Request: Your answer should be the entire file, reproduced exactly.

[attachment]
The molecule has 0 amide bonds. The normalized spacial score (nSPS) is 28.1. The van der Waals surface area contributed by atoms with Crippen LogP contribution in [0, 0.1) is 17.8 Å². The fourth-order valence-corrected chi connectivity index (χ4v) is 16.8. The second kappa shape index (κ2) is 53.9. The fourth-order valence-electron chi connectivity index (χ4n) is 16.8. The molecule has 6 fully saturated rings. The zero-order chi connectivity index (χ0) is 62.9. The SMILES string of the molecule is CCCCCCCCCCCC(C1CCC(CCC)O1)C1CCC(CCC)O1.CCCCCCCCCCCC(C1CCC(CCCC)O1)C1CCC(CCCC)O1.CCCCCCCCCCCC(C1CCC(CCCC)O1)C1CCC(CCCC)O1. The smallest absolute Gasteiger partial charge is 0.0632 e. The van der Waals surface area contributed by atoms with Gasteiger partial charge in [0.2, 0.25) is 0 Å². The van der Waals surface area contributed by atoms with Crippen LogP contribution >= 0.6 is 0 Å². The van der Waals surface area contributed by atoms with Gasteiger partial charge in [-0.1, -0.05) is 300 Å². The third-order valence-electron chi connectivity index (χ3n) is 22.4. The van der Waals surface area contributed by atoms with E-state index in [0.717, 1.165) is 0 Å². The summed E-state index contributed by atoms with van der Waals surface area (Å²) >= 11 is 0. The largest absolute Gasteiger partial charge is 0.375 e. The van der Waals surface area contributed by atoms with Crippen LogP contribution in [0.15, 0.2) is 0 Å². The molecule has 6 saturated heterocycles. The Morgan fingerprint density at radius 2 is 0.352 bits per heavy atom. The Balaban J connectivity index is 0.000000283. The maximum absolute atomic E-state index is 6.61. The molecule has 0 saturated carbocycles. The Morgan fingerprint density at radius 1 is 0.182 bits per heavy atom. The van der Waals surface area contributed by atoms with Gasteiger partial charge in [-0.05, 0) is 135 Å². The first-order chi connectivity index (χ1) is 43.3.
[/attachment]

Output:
The molecule has 0 amide bonds. The normalized spacial score (nSPS) is 28.1. The van der Waals surface area contributed by atoms with Crippen LogP contribution in [0, 0.1) is 17.8 Å². The fourth-order valence-corrected chi connectivity index (χ4v) is 16.8. The second kappa shape index (κ2) is 53.9. The fourth-order valence-electron chi connectivity index (χ4n) is 16.8. The molecule has 6 fully saturated rings. The zero-order chi connectivity index (χ0) is 62.9. The SMILES string of the molecule is CCCCCCCCCCCC(C1CCC(CCC)O1)C1CCC(CCC)O1.CCCCCCCCCCCC(C1CCC(CCCC)O1)C1CCC(CCCC)O1.CCCCCCCCCCCC(C1CCC(CCCC)O1)C1CCC(CCCC)O1. The smallest absolute Gasteiger partial charge is 0.0632 e. The van der Waals surface area contributed by atoms with Gasteiger partial charge in [0.2, 0.25) is 0 Å². The van der Waals surface area contributed by atoms with Crippen LogP contribution >= 0.6 is 0 Å². The van der Waals surface area contributed by atoms with Gasteiger partial charge in [-0.1, -0.05) is 300 Å². The third-order valence-electron chi connectivity index (χ3n) is 22.4. The van der Waals surface area contributed by atoms with E-state index in [0.717, 1.165) is 0 Å². The summed E-state index contributed by atoms with van der Waals surface area (Å²) >= 11 is 0. The largest absolute Gasteiger partial charge is 0.375 e. The van der Waals surface area contributed by atoms with Crippen LogP contribution in [0.15, 0.2) is 0 Å². The molecule has 6 saturated heterocycles. The Morgan fingerprint density at radius 2 is 0.352 bits per heavy atom. The Balaban J connectivity index is 0.000000283. The maximum absolute atomic E-state index is 6.61. The molecule has 0 saturated carbocycles. The Morgan fingerprint density at radius 1 is 0.182 bits per heavy atom. The van der Waals surface area contributed by atoms with Gasteiger partial charge in [-0.05, 0) is 135 Å². The first-order chi connectivity index (χ1) is 43.3.